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Monday, July 20, 2009


There have been few fantasy phenomena as big as the Harry Potter series. As wildly popular books, drawing a big box office profit out of a film adaptation is easy. But do the films live up to their literary twins? HARRY POTTER AND THE HALF-BLOOD PRINCE, the sixth of the Harry Potter film adaptations, does not. However, it possesses (because of budget) many great components to create a good looking and entertaining film.

Directed by David Yates (who also directed the previous film, HARRY POTTER AND THE ORDER OF THE PHOENIX), the film may not be the best from an Academy point of view, but as a blockbuster, it sure as heck keeps your attention. And let's face it - what do the audiences want? They want to be entertained. Yates accomplishes this mission, and more with an action packed, romance charged flick that gives your average American exactly what they paid for: two-and-a-half hours of a good time.

As a movie lover, however, we must look past what the average Joe wants. What’s interesting about the Harry Potter films is that, at first, with original director Chris Columbus, the films took an intriguing yet light tone. They worked for not only adults but children, too. But as the films progressed, director Alfonso Cuaron (THE PRISONER OF AZKABAN), set a new, darker tone. Suddenly the films became weirder, more disturbing, the images more cryptic, and they began to frighten children, who, mind you, are half the audience. THE HALF-BLOOD PRINCE is definitely an attempt (at some producer’s request because his daughter got scared) to draw the films back into a family range. Yates, however, was not too successful with this task. In fact, my nine-year-old cousin, with whom I saw the film, was terrified of the movie's images. He clung to my arm during much of the film.

Now another huge drawback to this newest installment is how incredibly hard to follow it is. I have seen all the Harry Potter films at least once, yet the twisted plot providing no guidance as to what was happening baffled me. And then I thought, what if I had seen none of the films? I’d be so completely lost I probably wouldn’t even know which characters were which. And so another fault of Yates’ prevails. Confusion.

Overall, HARRY POTTER AND THE HALF-BLOOD PRINCE is worth the ticket if you, like me, are at all interested in the cinematography, or eye candy. However, a more intense Potter fan (perhaps one who has read the books), may be disappointed. Do not watch this film expecting greatness, and you’ll love it.

I give it 3 out of 5 jellybeans.

*A lifelong fan of the cinema (her favorite film at age five was SUNSET BOULEVARD), the Mini-W is soon to turn 16. She just completed a digital filmmaking summer camp at UCLA and is the proud cinematographer of a four-minute short. When not tending to her pet tortoise or her numerous studies, the Mini-W is an avid fan of The Rouge Wave and all things effing entertaining.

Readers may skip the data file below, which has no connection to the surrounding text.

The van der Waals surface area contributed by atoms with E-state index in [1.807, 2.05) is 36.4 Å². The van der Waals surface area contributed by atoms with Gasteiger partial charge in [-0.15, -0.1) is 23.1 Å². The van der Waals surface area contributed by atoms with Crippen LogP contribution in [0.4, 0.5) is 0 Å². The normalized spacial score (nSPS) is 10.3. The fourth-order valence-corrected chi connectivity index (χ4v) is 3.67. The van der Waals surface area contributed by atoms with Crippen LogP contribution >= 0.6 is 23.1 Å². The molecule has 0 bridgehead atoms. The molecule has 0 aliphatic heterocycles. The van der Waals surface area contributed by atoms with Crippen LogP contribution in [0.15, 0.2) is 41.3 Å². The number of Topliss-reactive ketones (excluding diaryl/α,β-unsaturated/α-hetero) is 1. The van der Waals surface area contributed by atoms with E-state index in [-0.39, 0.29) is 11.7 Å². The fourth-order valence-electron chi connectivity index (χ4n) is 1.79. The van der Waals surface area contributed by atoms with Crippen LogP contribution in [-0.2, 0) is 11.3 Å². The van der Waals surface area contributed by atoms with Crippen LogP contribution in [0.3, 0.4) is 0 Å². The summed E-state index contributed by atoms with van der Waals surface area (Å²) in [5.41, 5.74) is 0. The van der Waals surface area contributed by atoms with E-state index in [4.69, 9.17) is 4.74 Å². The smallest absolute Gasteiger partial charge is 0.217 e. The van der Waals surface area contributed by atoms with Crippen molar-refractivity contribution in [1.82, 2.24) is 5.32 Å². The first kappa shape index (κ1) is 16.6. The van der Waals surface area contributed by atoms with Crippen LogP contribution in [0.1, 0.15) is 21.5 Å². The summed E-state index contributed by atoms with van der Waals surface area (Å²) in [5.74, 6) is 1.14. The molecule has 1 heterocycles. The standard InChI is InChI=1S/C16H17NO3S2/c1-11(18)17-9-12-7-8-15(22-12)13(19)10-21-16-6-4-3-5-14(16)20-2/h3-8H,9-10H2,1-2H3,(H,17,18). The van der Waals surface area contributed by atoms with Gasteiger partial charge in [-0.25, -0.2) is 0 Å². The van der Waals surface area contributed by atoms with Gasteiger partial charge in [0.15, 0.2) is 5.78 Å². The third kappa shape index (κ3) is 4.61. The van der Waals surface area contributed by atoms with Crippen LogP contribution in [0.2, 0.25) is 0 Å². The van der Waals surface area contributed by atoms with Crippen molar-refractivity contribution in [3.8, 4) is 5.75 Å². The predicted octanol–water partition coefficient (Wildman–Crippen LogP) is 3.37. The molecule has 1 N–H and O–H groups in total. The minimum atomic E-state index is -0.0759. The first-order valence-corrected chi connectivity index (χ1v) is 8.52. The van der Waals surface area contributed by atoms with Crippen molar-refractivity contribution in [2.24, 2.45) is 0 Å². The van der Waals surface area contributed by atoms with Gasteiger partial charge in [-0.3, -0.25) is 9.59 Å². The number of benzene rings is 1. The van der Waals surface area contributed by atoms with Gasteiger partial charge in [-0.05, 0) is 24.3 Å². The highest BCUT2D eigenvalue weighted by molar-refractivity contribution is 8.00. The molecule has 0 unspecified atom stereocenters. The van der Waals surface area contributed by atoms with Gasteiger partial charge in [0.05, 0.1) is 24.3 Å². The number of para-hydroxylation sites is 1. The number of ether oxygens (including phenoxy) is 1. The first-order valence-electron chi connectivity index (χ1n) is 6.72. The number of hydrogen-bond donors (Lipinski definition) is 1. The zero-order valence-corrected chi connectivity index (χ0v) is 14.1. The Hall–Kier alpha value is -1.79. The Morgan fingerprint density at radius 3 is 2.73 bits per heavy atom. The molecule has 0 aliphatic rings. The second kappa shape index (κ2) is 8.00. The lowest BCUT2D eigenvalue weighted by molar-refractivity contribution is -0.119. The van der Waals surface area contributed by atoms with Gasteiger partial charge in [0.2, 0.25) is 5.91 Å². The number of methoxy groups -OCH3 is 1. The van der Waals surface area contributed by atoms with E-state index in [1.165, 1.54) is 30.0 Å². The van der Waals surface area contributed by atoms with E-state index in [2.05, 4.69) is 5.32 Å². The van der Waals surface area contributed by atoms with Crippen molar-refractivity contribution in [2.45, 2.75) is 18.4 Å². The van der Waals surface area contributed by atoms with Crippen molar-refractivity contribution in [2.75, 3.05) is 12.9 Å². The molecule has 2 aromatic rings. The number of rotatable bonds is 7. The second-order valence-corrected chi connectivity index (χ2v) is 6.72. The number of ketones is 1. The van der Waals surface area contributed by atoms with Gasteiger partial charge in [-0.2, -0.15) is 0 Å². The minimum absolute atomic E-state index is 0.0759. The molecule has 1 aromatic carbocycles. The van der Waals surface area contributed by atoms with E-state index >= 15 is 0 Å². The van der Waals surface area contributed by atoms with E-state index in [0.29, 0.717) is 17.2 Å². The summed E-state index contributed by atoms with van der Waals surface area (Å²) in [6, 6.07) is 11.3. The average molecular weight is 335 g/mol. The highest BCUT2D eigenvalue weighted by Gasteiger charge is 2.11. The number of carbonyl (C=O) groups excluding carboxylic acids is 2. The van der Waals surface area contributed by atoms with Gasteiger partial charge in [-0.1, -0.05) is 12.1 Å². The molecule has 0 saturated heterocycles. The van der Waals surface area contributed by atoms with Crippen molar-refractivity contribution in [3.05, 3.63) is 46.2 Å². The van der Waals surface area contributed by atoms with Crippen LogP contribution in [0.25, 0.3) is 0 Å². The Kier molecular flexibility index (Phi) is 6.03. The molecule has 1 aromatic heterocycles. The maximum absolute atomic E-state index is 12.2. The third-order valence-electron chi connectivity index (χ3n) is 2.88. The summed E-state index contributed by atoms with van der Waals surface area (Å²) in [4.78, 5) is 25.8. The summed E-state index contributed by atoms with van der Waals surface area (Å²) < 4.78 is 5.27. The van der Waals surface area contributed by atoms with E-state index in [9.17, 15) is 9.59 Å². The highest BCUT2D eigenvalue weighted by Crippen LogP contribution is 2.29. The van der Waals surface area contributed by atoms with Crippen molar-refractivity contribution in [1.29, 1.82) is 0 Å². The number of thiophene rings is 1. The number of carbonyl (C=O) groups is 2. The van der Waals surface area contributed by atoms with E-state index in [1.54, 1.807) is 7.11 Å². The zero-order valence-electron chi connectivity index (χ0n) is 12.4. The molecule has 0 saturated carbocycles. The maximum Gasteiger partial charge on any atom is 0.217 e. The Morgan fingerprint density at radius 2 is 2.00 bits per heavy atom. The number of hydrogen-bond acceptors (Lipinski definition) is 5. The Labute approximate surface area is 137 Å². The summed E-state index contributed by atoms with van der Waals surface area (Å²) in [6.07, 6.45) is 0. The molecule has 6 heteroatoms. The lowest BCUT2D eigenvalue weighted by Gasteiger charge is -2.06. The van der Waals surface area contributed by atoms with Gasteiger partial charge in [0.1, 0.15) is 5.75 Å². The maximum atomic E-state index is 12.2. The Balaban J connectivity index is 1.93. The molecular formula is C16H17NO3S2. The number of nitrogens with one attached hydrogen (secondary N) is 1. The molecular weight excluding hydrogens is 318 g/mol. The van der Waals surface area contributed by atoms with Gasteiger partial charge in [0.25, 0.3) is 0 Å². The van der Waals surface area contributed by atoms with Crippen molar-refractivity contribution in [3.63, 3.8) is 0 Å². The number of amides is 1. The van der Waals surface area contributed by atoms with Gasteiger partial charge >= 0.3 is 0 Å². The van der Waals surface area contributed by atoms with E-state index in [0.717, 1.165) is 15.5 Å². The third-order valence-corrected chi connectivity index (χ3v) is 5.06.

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Anonymous said...

I remember going to see a film called BARON MUNCHHAUSEN when, god, I must have been about four, yet Mum took me along. She'd read the book, so knew the content. I was absolutely terrified by a scene where Death is chasing the Baron, it's basically a skeleton that is screaming, enough to frighten any child. But to this day it is one of my favourite films!

A bit of a scare is fine for kids, I know a lot of my generation were terrorized by the clown in IT, but it somehow remains a fond memory. Although, I am the sort of person, who, at the age of twenty-four will jump out from behind a doorway to scare people at work. I blame Mum...

Darkskeleton said...

Hmmm I rather liked the darker overtones over the family friendly style. I'll be seeing it tomorrow. Even though i'm a little skeptical i'm sure it'll be a worthwhile see like the others

Anonymous said...

I didn't have a problem following the plot (I have seen movies 1, 3, and 4), but I did think this movie suffered one of the greatest mistakes an adaptation can make - trying to cram in all the plot points, and in the process sacrificing any semblance of depth to the essential moments of the film.

The quintessential example for me was the Half Blood Prince payoff, which I will forever remember for being the most anticlimactic moment in my entire moviegoing lifetime. I kind of want to read the book, just so I can see how much better a moment it is in its literary form.

But then ... I don't care THAT much.

Caitlin said...

Actually, dkfwriting, they actually cut out several major plot points in Half-Blood Prince, and inserted many scenes that were not in the book. I enjoyed the movie, but I think it was a mistake to make the various romances the backbone of the story, rather than the Voldemort flashbacks.